- #1

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Yes, no?

- Thread starter Rockazella
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- #1

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Yes, no?

- #2

Alexander

That is why magnetic force is such "twisted" force - because it is the result of existence of such "twisted" object as a vector product.

- #3

Hurkyl

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Vectors are used to represent directions. They are good at representing a single direction, such as pointing along a line... however they are somewhat clumsy at representing a multidimensional direction, such as describing a plane.

The "natural" way to describe a planar direction is with something called a bivector. Just like a vector points along a direction and has a size, a bivector points along a planar direction and has a size. There is something called a "wedge product" that allows you to multiply two vectors to yield a bivector that contains them and has the appropriate size.

Now, it is somewhat more complicated to deal with bivectors, because they are a more complicated concept. However, in three dimensional space, we can simplify them via using a complementary space. Instead of using the bivector which describes a planar direction, we use the normal vector which describes the direction perpendicular to the planar direction. That is what the cross product computes.

- #4

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All true but I get the impression that the original poster wasn't really at this stage, so at the risk of being simplistic:Originally posted by Hurkyl

Cross products seem abstract because they are aredualto the concept they actually describe.

The cross-product appears whenever there is rotation or a tendancy for something to try to rotate.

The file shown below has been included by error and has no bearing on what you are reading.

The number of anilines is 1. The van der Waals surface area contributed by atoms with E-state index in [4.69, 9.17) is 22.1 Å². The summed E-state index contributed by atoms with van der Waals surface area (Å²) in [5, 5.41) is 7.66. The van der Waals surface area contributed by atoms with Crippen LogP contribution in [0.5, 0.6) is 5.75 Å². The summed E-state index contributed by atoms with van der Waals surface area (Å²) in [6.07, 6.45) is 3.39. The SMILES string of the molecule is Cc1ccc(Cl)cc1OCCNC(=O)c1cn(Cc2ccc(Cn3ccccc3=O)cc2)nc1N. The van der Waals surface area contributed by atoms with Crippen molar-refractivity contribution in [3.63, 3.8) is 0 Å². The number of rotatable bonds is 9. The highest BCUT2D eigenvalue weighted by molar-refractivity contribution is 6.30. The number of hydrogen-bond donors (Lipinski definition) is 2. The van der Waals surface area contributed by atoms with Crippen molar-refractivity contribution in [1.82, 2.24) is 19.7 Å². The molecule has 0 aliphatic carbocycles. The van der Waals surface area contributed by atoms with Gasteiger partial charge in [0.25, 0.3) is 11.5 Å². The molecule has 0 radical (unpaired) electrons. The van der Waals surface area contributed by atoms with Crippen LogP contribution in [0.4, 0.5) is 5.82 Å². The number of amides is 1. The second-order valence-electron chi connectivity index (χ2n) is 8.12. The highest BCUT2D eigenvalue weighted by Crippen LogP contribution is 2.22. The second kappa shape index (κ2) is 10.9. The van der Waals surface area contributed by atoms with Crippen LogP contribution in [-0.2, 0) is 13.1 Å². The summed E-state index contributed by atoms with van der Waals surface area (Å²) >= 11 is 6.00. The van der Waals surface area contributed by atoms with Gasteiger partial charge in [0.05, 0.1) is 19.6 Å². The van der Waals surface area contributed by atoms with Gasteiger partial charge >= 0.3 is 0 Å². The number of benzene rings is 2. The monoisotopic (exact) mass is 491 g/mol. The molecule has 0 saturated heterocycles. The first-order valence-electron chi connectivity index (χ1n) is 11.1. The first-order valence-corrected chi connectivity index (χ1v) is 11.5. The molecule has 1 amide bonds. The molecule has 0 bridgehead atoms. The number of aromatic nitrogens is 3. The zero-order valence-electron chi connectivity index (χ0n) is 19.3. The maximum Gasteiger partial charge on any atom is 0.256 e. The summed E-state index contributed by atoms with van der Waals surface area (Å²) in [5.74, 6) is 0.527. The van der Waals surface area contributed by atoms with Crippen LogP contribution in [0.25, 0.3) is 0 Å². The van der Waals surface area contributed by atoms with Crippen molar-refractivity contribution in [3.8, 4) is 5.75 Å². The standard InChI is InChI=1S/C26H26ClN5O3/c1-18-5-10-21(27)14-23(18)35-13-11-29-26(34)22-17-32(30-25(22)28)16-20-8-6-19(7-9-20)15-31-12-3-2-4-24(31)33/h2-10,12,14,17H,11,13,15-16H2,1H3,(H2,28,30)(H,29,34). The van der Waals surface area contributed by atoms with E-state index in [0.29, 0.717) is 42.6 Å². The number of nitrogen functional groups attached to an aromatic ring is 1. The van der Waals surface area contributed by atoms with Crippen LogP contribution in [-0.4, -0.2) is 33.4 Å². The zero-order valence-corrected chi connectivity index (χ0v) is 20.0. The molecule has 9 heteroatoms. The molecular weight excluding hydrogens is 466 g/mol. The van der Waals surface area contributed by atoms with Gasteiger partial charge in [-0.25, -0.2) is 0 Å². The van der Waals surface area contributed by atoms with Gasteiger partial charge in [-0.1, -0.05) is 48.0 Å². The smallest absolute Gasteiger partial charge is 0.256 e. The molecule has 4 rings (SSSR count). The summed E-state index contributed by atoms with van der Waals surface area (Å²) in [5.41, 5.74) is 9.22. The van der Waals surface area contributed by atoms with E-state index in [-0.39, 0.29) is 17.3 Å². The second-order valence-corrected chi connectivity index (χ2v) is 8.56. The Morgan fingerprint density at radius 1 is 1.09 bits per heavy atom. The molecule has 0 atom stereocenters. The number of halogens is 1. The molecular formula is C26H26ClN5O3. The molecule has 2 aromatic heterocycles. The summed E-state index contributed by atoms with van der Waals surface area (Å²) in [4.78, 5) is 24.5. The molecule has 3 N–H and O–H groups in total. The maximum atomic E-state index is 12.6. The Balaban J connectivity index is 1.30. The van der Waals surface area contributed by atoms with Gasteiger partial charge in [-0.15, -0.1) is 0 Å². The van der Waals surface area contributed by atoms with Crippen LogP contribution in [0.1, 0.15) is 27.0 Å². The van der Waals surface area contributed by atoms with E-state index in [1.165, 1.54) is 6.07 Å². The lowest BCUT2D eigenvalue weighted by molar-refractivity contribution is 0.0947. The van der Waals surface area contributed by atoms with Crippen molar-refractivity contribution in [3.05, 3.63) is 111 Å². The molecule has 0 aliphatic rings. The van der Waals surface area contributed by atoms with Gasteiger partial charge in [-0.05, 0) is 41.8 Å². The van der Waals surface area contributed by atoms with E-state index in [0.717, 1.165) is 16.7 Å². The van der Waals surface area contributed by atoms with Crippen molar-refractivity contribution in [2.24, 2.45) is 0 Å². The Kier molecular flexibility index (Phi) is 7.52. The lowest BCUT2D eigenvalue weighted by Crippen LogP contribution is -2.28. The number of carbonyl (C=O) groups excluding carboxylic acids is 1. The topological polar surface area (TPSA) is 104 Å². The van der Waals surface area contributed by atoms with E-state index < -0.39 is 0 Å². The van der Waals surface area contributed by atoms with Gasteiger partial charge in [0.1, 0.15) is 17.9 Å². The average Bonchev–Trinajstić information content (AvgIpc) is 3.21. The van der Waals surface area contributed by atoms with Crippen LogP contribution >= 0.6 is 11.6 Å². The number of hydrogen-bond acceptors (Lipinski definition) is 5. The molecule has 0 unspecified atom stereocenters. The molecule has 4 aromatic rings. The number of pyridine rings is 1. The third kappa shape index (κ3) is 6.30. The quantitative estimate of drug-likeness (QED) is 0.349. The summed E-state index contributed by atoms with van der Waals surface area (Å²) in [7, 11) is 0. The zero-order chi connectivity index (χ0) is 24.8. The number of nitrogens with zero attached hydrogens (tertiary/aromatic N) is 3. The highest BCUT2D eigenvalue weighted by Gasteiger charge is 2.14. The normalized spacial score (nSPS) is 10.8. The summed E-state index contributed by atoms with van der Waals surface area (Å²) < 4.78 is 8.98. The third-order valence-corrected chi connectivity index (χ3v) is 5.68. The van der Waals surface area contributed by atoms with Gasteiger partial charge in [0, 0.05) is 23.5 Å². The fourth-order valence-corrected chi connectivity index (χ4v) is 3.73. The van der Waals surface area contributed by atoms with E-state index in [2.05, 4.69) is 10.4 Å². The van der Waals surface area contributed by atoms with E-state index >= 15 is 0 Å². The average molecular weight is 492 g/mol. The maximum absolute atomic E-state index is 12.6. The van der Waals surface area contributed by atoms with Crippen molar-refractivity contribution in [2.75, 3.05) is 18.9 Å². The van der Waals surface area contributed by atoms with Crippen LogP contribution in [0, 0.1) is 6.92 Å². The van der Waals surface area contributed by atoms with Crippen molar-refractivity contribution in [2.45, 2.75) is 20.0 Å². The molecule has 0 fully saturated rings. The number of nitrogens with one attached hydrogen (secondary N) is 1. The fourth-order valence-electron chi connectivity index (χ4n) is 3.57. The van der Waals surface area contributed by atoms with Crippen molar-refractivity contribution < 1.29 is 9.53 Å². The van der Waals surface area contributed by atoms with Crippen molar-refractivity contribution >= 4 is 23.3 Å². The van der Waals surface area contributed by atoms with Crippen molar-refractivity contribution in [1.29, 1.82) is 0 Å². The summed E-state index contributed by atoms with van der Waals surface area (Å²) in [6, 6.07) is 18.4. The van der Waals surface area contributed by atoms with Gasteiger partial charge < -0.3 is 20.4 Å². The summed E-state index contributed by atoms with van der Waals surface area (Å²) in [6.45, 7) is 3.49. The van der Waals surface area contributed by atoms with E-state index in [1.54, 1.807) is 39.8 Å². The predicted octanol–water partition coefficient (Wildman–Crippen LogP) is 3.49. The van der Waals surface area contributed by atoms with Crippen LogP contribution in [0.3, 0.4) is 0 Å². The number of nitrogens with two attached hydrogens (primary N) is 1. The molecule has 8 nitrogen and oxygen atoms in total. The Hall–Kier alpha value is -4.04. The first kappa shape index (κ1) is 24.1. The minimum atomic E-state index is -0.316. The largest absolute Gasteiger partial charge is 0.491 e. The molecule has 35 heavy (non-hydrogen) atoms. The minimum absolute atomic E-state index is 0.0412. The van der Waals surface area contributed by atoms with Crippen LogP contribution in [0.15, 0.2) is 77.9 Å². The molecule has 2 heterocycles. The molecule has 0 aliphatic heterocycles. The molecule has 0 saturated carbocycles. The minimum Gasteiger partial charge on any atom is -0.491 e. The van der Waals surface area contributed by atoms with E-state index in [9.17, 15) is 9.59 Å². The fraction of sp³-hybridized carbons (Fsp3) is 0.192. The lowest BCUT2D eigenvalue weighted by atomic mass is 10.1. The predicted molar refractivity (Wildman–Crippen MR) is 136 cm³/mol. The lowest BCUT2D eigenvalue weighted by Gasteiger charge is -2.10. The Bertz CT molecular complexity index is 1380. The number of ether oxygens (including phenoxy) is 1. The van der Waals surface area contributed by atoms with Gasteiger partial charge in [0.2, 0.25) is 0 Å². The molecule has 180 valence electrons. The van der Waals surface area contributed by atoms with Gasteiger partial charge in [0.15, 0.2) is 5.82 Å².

Think of a whirlpool - the water can rotate clockwise or anti-clockwise about the centre. To allow us to perform calculations with both cases, we assign one a positive sign and the other a negative sign. If we're looking down on the pool from above, we take anticlockwise as positive and clockwise as negative. We can then describe the anticlockwise rotation by an arrow pointing upwards and whose length is proportional to the speed of rotation. Clockwise rotation is represented by a vector pointing downwards. So, the speed and direction of the rotation is represented by a vector normal to the surface.

Now consider a force F acting at some distance r from a central point; this produces a turning moment M about the centre, the magnitude of M is F.r.sin(w) (where w is the angle between F and r) and M is either clockwise or anticlockwise depending on the direction of F. Both of these cases are contained in the cross product:

M = r x F.

Beware: this only works in 3-D space, the only space in which there is one and only one axis (which may point up or down) at right angles to a plane.

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- #5

Alexander

Actually an element (portion) of surface or of plane IS a vector. Recall Gauss law (=scalar product of area with field).Originally posted by Hurkyl

Vectors are used to represent directions. They are good at representing a single direction, such as pointing along a line... however they are somewhat clumsy at representing a multidimensional direction, such as describing a plane.

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- #6

chroot

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Actually, it is not -- which is the reason Hurkyl posted what he did. The only manifold in which you can get away with describing a plane with a vector is R^3. In general, you cannot use a vector to describe a plane; you'd use the wedge products of two vectors. In normal Euclidean 3-space R^3, the wedge product is the 'same' as a cross product. (Omitting the 'trivial' detail of chriality when demoting a 2-form to a 1-form.)Originally posted by Alexander

Actually an element (portion) of surface or of plane IS a vector. Recall Gauss law (=scalar product of area with field).

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